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Spring outlook: Flood risk minimal for Eastern Iowa
Areas along the Mississippi River face slightly above-normal risk
This year’s first spring flood outlook shows little risk of major flooding in Eastern Iowa.
But areas along the Mississippi River could see slightly above-normal risks of flooding, the report from the National Weather Service’s Quad Cities bureau stated.
The outlook considers seasonal temperatures and precipitation, snow cover, soil moisture and stream flows in projecting flood risks.
Widespread snowpacks stretch from the upper half of Iowa to Minnesota, varying from trace amounts to 2 inches of “snow water equivalent” — this is, the amount of water that would cover the ground if the snow was in a liquid state.
Much of the region’s snow cover is below normal. The deepest portions further north hold 4 to 8 inches of snow water equivalent.
These snowpacks have begun to melt, given the warmer temperatures.
Going forward, much of the Midwest may see above average temperatures, ranging between 1 and 3 degrees warmer than normal. Eastern Iowa is mapped to be warmer than western Iowa, which may see marginally cooler temperatures.
Northern snowpacks lay over frozen ground, which could lead to flooding along the Mississippi River if rapid snowmelt occurs. The flood threats in the NWS Quad Cities’ service area, however, appear mild.
“With little snowpack remaining locally, not much flooding impact is currently expected,” according to the outlook. “Any new snowfall can impact this in the future.”
If the frost in the ground — less than a foot locally, for the most part — thaws early, the ground can soak up snowmelt and rain.
That will come in handy since the winter precipitation across most of the Upper Mississippi River basin, particularly in Minnesota and Wisconsin, is well above normal.
Near-normal soil moisture levels will give the ground even more capacity to absorb water, especially with the abnormally dry to severe drought conditions the state has been experiencing.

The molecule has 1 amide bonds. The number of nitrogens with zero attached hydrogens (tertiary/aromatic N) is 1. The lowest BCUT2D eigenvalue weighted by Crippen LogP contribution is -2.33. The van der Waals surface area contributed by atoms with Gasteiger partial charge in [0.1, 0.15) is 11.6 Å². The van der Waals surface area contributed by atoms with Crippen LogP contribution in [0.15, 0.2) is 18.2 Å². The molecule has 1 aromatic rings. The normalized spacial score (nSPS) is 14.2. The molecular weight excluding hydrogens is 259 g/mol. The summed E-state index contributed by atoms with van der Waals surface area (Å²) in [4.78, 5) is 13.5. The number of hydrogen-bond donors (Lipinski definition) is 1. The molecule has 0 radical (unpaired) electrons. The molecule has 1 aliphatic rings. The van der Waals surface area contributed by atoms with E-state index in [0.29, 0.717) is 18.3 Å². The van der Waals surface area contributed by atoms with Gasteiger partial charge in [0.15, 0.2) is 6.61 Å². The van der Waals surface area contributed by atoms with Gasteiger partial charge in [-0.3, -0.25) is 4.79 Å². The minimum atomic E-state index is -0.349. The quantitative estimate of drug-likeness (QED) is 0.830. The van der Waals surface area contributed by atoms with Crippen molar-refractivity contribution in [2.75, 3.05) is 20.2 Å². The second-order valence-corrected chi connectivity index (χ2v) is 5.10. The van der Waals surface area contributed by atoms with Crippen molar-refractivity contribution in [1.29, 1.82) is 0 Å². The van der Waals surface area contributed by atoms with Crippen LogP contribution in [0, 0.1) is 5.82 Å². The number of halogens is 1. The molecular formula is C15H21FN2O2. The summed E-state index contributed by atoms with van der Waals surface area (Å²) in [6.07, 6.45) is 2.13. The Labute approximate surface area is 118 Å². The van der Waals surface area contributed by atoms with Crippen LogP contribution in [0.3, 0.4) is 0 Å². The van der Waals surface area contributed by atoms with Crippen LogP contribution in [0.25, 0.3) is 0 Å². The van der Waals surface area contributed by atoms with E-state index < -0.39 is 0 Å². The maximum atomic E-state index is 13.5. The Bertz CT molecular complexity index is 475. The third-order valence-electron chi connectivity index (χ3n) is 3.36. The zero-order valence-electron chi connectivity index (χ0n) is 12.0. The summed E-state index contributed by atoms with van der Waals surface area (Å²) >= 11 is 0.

“These conditions have persisted for months now, with no big indication of change yet,” the Thursday outlook report stated.
Nearly all of Iowa should encounter more precipitation than average — up to 300 percent in the northwest part of the state.
Runoff that makes it to nearby waterways shouldn’t threaten flooding, though, with most Iowa rivers at normal or below-normal levels. Some rivers in north-central Iowa are above normal.
The outlook found no Eastern Iowa locations with high chances of flooding, according to the outlook.
Some locations along the Mississippi River — generally near and downstream of the Quad Cities — have a 50 percent or higher chance of some flooding, along with the lower Wapsipinicon and Rock rivers.
The stretch of the Cedar River near Cedar Rapids shows a very slim risk for flooding. The Iowa River shows a small chance of flooding.
The forecasters noted that flood chances “may fluctuate,” based on snow melt and how much it rains this spring.
A second spring flood outlook for Eastern Iowa will be issued by the National Weather Service on Feb. 23.
Brittney J. Miller is the Energy & Environment Reporter for The Gazette and a corps member with Report for America, a national service program that places journalists in local newsrooms to report on under-covered issues.
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